Andre Lyons is a popular man at the Correctional Treatment Facility in Washington, DC. Once a month (or occasionally more frequently, if needed to calm rising tensions), Lyons enters the confinement unit, clippers in hand, to provide haircuts for the men in “the hole.”
Former prisoner Will Avila had a dream to help others in the reentry community. Will founded Clean Decisions, a professional-grade cleaning company providing work for returning citizens. His dream became a reality for people like Carlos Tyler and Charles Binion, who both had the chance to meet Will shortly after leaving prison.
“The only thing I’d ever graduated from was drug treatment. I had no training, no certifications in anything. What I did have was a very lengthy criminal history,” says Jessica Towers.
With six felonies and a scant professional résumé, Jessica wasn’t exactly set up for success as a jobseeker.
In 1992, Bryan Kelley was sentenced to life for murdering a man in a drug deal gone bad. As many in his situation have done, he spent time during his first few months in prison reflecting on his past decisions and regretting previous choices.
Every race has a finish line. But what happens when that line gets pushed farther out making it virtually unreachable?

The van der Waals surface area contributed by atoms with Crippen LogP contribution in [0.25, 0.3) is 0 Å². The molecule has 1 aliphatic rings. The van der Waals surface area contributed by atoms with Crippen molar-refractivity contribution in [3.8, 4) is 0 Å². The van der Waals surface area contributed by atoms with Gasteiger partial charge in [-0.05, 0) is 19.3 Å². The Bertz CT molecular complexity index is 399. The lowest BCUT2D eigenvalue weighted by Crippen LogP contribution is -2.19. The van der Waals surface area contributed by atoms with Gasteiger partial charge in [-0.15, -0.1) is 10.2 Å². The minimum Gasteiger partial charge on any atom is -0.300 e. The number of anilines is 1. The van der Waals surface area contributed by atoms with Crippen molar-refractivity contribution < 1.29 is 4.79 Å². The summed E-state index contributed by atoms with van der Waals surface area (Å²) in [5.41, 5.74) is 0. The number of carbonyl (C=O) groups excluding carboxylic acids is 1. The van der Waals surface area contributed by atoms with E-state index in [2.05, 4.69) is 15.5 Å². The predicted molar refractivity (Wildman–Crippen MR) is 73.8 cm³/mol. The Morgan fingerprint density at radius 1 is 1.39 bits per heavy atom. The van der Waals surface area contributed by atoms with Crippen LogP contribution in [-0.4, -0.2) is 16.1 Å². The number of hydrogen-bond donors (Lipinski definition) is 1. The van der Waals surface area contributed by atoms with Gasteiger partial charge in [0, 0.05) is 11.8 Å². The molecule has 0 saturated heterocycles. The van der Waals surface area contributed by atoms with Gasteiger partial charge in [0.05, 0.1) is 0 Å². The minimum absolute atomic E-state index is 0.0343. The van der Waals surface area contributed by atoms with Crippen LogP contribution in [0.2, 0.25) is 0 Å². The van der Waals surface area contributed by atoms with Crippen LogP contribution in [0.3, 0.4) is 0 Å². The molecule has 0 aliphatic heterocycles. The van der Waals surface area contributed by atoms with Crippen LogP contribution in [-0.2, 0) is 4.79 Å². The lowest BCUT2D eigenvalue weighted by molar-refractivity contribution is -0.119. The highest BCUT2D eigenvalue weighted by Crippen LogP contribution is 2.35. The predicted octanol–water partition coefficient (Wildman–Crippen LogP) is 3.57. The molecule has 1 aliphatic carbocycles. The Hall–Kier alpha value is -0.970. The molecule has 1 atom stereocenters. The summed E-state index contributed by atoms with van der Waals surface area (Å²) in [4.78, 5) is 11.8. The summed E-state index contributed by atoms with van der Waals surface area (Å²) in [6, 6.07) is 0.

That’s how it can feel for men and women entering society after completing their prison term. Though their “debt to society” has been paid, payday never ends since many former prisoners find themselves wading through a “second prison,” further locking them into a life with limited choices.
On May 25, mere steps from the Supreme Court Building in Washington, DC, Prison Fellowship announced the launch of the Faith and Justice Fellowship. The new bipartisan collaboration brings together a disparate group of policy makers from various faith traditions, united in a desire to promote restorative values in the criminal justice system.
For many family members of incarcerated men and women, the barriers to staying in contact with their loved ones behind bars can be tough to overcome. Separated by long distances and inflexible schedules, these families ultimately lose touch with each other, depriving prisoners of the support and encouragement needed to make a break from past behavior and to successfully endure the time spent in prison.
On a cold and overcast October day, thousands of people gathered on the National Mall in Washington, D.C., to raise awareness about drug and alcohol abuse, and to help chart a course where those affected by addiction are treated as individuals in need of help, and not simply warehoused as criminals.